- Rent or buy a high-quality breast pump. This can help you get as much milk as possible from one breast or from a breast that’s producing a low amount of milk.
- Feeding from just one breast can make that nipple sore. Gently rub a little breast milk on the nipple to help it heal.
- Because nursing bras are sized for two larger, nursing breasts, use a cup insert in your nursing bra if one breast is much smaller.
You might still want to feed your baby human milk, even if you know your breasts can’t produce milk or that they don’t produce enough. It’s natural to want to give your child the benefits and nutrients that breast milk provides.
You might be interested in breast milk banks or milk-sharing networks. Through these, you can get human breast milk that is donated from another woman.
Nonprofit milk banks take donated breast milk from donors who are screened for good health through interviews, surveys and blood tests. Milk from 3 to 5 women is combined and pasteurized with high heat to kill anything that may cause disease. This processing is done under sterile conditions at the milk bank.
- Donor milk is tested to make sure it is safe, free of bacteria and has the right calories, proteins and other nutrients for your baby’s healthy growth. Milk banks will not accept milk donors who test positive for HIV, hepatitis B or C or other infectious diseases, or if they or their sexual partners are at risk for HIV. Donors also may not regularly use most medicines or herbal supplements, use illegal drugs, smoke or use tobacco. There are other restrictions as well.
- Most donated milk goes to premature, sick or high-risk infants, but babies of women who are unable to breastfeed due to breast cancer treatment have also received it.
- A physician must write a prescription for your baby in order for you to get human milk from a milk bank.
- Health insurance and Medicaid sometimes pay the fee for donated milk, which varies but runs about $4.50 per ounce. Milk banks fundraise to cover costs for some people.
The Human Milk Banking Association of North America has 20 member milk banks in the U.S. and Canada, with 9 more in development. Contact one near you to find out about their program.
Milk-sharing networks offer another route to getting human milk. These do not have the same health testing and safety processing systems as milk banks.
- Some milk sharing happens between people who know each other and live nearby, so milk can be stored and transported easily. Talk with your pediatrician or a milk bank about how to screen the donor’s health and how to handle donated milk.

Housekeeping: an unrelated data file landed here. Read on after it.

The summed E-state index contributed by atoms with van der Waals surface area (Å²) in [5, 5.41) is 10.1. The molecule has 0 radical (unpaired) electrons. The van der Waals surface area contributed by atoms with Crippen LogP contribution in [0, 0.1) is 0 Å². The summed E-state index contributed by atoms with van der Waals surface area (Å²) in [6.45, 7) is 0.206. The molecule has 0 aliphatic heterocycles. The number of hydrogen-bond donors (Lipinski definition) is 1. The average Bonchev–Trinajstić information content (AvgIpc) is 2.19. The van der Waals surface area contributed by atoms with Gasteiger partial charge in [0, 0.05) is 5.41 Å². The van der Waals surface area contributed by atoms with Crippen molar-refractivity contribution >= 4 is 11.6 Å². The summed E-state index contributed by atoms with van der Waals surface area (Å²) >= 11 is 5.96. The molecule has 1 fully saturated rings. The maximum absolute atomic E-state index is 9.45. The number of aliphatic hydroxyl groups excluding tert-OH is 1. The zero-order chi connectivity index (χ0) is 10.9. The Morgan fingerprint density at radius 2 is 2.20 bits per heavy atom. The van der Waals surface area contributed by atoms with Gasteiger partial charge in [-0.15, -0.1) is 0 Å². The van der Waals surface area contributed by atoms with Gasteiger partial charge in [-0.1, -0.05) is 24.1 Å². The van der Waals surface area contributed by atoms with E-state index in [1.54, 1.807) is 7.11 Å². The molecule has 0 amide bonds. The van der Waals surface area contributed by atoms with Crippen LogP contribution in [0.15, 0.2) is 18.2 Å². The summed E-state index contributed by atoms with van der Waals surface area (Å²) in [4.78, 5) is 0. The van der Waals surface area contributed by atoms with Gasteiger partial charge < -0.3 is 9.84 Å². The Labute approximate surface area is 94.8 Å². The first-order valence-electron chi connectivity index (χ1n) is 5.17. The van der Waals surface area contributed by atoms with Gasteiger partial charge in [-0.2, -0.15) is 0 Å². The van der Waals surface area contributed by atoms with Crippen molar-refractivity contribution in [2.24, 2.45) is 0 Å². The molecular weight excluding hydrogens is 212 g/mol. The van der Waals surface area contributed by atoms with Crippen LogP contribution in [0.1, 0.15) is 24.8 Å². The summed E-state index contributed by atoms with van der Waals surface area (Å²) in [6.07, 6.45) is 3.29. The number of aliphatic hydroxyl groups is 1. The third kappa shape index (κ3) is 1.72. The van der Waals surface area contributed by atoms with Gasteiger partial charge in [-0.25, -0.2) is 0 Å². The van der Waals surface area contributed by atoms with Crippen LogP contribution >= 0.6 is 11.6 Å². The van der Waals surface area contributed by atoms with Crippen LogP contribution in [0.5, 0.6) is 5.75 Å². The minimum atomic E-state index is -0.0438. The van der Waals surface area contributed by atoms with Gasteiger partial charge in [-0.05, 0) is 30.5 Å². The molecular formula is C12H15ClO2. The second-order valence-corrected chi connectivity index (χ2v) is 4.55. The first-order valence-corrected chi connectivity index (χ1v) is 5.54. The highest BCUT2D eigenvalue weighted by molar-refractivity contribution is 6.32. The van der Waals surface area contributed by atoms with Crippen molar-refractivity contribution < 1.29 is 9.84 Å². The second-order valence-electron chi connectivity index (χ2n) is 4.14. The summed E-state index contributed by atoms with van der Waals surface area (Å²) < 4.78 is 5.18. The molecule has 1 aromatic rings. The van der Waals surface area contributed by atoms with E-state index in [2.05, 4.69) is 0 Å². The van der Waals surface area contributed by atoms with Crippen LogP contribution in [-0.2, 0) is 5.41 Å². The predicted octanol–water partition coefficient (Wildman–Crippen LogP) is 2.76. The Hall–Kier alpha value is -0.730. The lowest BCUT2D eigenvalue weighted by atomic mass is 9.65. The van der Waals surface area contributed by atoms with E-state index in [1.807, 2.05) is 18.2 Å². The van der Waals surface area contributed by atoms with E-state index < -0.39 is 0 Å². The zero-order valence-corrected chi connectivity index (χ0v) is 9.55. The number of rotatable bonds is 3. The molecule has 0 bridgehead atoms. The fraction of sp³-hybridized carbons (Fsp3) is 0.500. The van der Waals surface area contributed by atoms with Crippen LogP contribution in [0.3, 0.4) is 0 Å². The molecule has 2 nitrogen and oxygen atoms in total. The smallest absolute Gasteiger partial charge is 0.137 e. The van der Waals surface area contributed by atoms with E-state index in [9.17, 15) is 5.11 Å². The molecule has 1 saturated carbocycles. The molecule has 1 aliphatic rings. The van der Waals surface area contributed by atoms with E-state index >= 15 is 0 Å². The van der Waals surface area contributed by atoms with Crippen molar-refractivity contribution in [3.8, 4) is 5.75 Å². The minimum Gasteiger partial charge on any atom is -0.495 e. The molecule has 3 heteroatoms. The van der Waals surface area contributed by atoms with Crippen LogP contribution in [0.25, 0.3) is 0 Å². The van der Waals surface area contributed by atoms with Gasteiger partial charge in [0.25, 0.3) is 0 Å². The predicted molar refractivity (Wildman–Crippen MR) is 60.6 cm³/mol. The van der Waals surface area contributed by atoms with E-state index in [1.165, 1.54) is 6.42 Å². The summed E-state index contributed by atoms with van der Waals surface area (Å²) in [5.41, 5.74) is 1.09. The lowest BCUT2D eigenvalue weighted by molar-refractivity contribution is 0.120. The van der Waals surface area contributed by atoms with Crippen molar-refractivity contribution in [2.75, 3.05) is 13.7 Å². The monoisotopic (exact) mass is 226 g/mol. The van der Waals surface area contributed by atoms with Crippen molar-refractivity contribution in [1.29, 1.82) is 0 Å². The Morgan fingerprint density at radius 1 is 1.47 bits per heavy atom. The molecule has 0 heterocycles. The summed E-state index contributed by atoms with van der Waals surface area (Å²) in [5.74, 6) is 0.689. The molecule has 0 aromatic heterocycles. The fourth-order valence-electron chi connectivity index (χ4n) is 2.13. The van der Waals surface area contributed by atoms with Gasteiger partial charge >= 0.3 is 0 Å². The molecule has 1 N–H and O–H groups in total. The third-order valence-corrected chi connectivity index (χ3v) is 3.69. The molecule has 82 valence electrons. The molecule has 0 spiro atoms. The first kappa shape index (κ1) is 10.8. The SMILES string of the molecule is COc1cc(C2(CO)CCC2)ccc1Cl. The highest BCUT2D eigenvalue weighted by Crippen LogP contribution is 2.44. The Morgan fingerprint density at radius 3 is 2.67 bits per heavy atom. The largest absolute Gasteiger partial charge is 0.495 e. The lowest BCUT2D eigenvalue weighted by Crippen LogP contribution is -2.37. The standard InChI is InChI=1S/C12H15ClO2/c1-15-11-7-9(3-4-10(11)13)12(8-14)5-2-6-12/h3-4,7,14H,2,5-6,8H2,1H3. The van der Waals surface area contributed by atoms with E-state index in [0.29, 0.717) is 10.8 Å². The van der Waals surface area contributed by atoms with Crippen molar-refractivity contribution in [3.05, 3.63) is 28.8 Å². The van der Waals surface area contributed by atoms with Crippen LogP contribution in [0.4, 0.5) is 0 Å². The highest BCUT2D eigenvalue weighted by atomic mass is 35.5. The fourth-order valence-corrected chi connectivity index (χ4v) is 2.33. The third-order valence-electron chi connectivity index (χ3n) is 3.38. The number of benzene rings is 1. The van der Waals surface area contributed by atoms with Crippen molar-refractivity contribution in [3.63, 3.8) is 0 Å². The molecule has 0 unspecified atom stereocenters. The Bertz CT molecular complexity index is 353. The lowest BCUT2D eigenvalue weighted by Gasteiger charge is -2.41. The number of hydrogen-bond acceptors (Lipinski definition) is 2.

- Other networks are online businesses that post ads from donors or sellers, who generally are not screened for health risks.
- A buyer sees the ad, pays the seller and the milk is shipped.
- The milk may be less expensive than from a milk bank.
- There is no official safety or health control of what’s in milk bought from a donor or seller or how it has been handled.
- Buyers can use equipment at home to try to reduce disease risk in the milk by heating it, but that is not as safe as commercial pasteurization, or heat processing, conducted by milk banks.
Finding emotional and practical support will help you with breastfeeding challenges. You may want to have a board-certified lactation consultant guide you through the first days and weeks of breastfeeding. Look for a consultant who is experienced with women who have had breast surgery or radiation, and choose someone you can meet with in person, who can examine your breast or breasts.
- Check members of the International Lactation Consultant Association, or ILCA, for a professional in your area. You can also ask your obstetrician or pediatrician for a recommendation.
Talk with your spouse or partner, close family and friends who support your breastfeeding. Having a support person nearby to help with whatever you need, especially during the first few weeks of breastfeeding, can be strenghening.
This article was supported by the Grant or Cooperative Agreement Number 1 U58 DP005403, funded by the Centers for Disease Control and Prevention. Its contents are solely the responsibility of the authors and do not necessarily represent the official views of the Centers for Disease Control and Prevention or the Department of Health and Human Services.